Quakeguy will develop an affinity for the closest wall whenever
you let go of the stick. So unless you want your Quakeguy
wandering off into a wall, down some stairs, off a cliff,
or into that lovely pool of lava when you take your hand off
the stick; take your time getting through this step.
get started. Click Start, then Settings > Control Panel >
Game Controllers. Click Add and scroll through the list of
controllers until you get to "Mad Catz Panther XL" (you did
remember to install the drivers off the CD, right?). Select
it and click OK. Click the controller you just added and click
Properties, then Calibrate. Look well upon the screen that
pops up, because you may be visiting it a lot in the next
few hours. Then again, you might do this right the first time
and can then promptly forget all about the nastiness of joystick
configuration. Did I mention that doing this right the first
time is preferable to rushing through it and then doing it
over and over and over again?
the text just below "Calibration information". These are your
instructions as you move through the steps to calibrate the
PXL. I'm not going to cover them in detail, but will point
out some key things you may want to pay attention to.
When the instructions say make complete circles with the joystick,
push the stick all the way forward, then press against it
as you move it through a few complete circles. If you don't
do this, you will limit the range of motion of the joystick
and that will affect your gaming - not positively, I might
Take a look at the paw-shaped bump that surrounds the trackball.
There is a reason for this shape. You'll notice that if you
put your hand over it, your hand naturally rests at an angle.
When it comes time to calibrate the axis of the trackball
(umm, spinning the pretty red ball left, right, up, and down),
you want your hand positioned at this angle (in other words,
resting comfortably on the paw). That way when you are playing
and execute a picture perfect 180° spin to frag that person
trying to sneak up on you from behind, you won't end up getting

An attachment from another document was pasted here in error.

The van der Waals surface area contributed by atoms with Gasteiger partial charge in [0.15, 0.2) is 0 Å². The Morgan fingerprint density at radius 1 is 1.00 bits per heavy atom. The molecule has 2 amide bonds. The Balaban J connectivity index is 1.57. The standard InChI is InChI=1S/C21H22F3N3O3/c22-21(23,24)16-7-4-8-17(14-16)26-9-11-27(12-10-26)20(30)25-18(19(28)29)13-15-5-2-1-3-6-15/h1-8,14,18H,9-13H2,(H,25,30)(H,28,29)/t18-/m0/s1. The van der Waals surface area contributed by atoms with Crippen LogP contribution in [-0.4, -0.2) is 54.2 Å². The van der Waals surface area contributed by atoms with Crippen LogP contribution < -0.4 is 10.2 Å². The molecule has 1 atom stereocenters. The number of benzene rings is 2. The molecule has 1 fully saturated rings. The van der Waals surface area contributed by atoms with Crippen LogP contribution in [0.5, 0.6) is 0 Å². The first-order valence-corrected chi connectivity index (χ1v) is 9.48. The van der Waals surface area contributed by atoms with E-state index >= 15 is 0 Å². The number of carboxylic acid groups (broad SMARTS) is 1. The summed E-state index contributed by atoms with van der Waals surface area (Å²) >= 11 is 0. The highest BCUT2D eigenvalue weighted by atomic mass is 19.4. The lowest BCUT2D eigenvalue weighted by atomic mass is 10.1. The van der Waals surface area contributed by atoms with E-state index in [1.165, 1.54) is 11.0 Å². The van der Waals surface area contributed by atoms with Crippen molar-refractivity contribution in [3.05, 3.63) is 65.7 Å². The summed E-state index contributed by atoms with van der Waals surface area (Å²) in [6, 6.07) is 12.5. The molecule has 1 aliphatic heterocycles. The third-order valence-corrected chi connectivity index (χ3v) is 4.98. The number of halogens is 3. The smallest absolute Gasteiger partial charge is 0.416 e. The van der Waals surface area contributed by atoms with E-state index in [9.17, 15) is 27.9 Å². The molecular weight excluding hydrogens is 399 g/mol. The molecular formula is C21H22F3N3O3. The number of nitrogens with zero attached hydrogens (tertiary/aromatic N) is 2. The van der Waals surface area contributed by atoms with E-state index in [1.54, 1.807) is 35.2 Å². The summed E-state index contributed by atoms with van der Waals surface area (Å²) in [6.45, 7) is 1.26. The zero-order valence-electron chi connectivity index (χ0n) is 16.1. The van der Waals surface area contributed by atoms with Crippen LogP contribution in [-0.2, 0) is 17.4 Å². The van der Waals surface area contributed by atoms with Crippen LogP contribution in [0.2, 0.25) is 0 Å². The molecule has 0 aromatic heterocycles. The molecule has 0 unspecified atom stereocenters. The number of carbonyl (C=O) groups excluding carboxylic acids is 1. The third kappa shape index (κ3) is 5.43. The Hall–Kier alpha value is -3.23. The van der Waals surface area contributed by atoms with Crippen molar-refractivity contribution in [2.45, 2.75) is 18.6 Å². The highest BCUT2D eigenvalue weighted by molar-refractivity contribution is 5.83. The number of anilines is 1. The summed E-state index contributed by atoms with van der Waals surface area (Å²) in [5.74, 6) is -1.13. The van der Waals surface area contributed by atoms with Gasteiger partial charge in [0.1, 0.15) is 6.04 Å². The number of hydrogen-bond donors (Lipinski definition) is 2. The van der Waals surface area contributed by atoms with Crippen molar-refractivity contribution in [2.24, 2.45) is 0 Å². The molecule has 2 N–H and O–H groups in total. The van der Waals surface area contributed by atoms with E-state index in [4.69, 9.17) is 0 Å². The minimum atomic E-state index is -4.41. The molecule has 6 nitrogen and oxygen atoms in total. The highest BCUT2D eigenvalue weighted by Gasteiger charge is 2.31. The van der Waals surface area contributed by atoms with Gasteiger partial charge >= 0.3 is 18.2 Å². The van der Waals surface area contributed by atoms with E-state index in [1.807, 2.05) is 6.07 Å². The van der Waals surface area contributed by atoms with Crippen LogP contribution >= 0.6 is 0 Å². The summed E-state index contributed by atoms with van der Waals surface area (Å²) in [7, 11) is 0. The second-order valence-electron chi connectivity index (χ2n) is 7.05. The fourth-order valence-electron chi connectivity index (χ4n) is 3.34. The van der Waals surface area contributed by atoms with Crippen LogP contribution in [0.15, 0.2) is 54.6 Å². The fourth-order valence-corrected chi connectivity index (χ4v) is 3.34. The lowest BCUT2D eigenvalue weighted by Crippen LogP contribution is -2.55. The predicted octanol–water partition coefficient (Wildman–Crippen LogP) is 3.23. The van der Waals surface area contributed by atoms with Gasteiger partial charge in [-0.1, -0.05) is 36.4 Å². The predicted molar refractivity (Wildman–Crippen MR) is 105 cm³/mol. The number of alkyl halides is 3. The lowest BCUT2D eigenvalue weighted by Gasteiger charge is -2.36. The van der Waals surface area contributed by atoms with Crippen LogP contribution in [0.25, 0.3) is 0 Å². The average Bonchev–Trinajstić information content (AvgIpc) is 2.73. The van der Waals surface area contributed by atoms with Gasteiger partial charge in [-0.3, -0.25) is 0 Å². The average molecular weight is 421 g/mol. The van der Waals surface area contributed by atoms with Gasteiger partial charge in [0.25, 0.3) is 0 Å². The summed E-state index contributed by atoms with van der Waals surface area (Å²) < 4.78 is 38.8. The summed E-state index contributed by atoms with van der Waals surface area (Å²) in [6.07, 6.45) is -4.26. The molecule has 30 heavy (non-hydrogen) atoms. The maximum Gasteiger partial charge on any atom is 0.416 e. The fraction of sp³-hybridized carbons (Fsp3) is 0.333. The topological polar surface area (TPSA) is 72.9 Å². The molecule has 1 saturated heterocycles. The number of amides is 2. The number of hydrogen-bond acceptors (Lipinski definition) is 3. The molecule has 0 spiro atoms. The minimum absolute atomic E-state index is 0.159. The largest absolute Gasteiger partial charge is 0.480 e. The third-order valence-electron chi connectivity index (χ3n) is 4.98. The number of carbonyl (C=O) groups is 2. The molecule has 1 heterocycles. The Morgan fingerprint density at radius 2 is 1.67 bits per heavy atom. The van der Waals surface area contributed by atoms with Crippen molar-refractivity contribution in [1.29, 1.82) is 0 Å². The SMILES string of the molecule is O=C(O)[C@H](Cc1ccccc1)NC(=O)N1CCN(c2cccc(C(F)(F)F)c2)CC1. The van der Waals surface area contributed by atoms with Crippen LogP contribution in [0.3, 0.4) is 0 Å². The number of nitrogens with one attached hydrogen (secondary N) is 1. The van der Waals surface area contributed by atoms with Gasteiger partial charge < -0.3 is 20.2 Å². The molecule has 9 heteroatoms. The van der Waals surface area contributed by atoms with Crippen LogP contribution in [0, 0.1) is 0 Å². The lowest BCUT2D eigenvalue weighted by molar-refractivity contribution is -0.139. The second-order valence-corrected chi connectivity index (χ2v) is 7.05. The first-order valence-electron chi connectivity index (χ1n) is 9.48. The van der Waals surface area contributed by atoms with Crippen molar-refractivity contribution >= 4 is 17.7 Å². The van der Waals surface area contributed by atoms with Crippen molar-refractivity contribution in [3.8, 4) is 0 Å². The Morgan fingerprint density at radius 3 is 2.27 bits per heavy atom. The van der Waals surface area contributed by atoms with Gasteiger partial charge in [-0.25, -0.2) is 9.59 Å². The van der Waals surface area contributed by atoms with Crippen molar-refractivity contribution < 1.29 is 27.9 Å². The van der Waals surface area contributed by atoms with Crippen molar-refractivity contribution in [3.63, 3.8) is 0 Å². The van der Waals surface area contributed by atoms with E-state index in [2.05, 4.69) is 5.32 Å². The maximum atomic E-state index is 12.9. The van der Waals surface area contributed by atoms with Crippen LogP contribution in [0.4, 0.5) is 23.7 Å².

a wonderful view of the ceiling as he frags your butt.
you get done, click Finish, then OK. Whatever you do, don't
click Cancel after the Finish, unless you really mean to discard
all the work you just did doing the calibration. Then finally,
click OK to dismiss the Game Controllers dialog.
Binds and Settings
all set to play Quake 2, right? Nope, sorry, still got some
more work to do.
step is to tell Quake 2 how sensitive the trackball should
be (do you really want to spin it 3 complete revolutions just
so you can turn and face to the left?), how much you can wiggle
the joystick without your Quakeguy moving, and what all the
buttons should do.
we're going to be creating a new custom config, you're going
to want to review TechTips
Quake 2 Tweaks if you don't know how to create a custom a
config file and create an autoexec.cfg. Now open up My Computer
and head over to the quake2\baseq2 folder. Double click the
config.cfg file to open it in Notepad. Click File >New
to display a brand new empty notepad window. Copy and paste
config (click to download) into the empty Notepad window.
Click File >Save As. Navigate to the quake2\baseq2 folder
and enter a file name of "pxlq2.cfg" (without the quotation
marks). Click Save, then click File >Exit.
the quake2\baseq2 folder. Do you have an autoexec.cfg file
listed there? If no, make one; otherwise double click to open
it and enter the following line at the very end of the file:
File >Save, then File >Exit.
have other mods, just copy your baseq2 autoexec.cfg config
into those mods that don't have one, or add the "exec pxlq2.cfg"
line to the bottom of existing autoexec.cfg files.